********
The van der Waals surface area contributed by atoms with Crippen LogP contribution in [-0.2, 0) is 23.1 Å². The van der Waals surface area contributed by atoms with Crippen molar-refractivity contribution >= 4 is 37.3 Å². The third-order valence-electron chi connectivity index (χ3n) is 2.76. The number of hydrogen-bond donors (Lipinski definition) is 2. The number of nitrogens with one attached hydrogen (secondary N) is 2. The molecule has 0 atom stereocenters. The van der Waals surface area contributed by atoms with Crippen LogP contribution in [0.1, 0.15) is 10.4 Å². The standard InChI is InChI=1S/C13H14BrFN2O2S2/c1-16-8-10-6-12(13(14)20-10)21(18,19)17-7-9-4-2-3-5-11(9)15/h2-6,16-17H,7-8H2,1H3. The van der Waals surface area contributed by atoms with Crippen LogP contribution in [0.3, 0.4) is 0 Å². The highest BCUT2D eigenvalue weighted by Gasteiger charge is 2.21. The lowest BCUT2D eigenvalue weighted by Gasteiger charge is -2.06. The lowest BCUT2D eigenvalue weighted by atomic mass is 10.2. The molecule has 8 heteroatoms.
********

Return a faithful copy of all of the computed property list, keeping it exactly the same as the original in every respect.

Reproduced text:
The van der Waals surface area contributed by atoms with Crippen LogP contribution in [-0.2, 0) is 23.1 Å². The van der Waals surface area contributed by atoms with Crippen molar-refractivity contribution >= 4 is 37.3 Å². The third-order valence-electron chi connectivity index (χ3n) is 2.76. The number of hydrogen-bond donors (Lipinski definition) is 2. The number of nitrogens with one attached hydrogen (secondary N) is 2. The molecule has 0 atom stereocenters. The van der Waals surface area contributed by atoms with Crippen LogP contribution in [0.1, 0.15) is 10.4 Å². The standard InChI is InChI=1S/C13H14BrFN2O2S2/c1-16-8-10-6-12(13(14)20-10)21(18,19)17-7-9-4-2-3-5-11(9)15/h2-6,16-17H,7-8H2,1H3. The van der Waals surface area contributed by atoms with Crippen LogP contribution in [0.3, 0.4) is 0 Å². The highest BCUT2D eigenvalue weighted by Gasteiger charge is 2.21. The lowest BCUT2D eigenvalue weighted by Gasteiger charge is -2.06. The lowest BCUT2D eigenvalue weighted by atomic mass is 10.2. The molecule has 8 heteroatoms.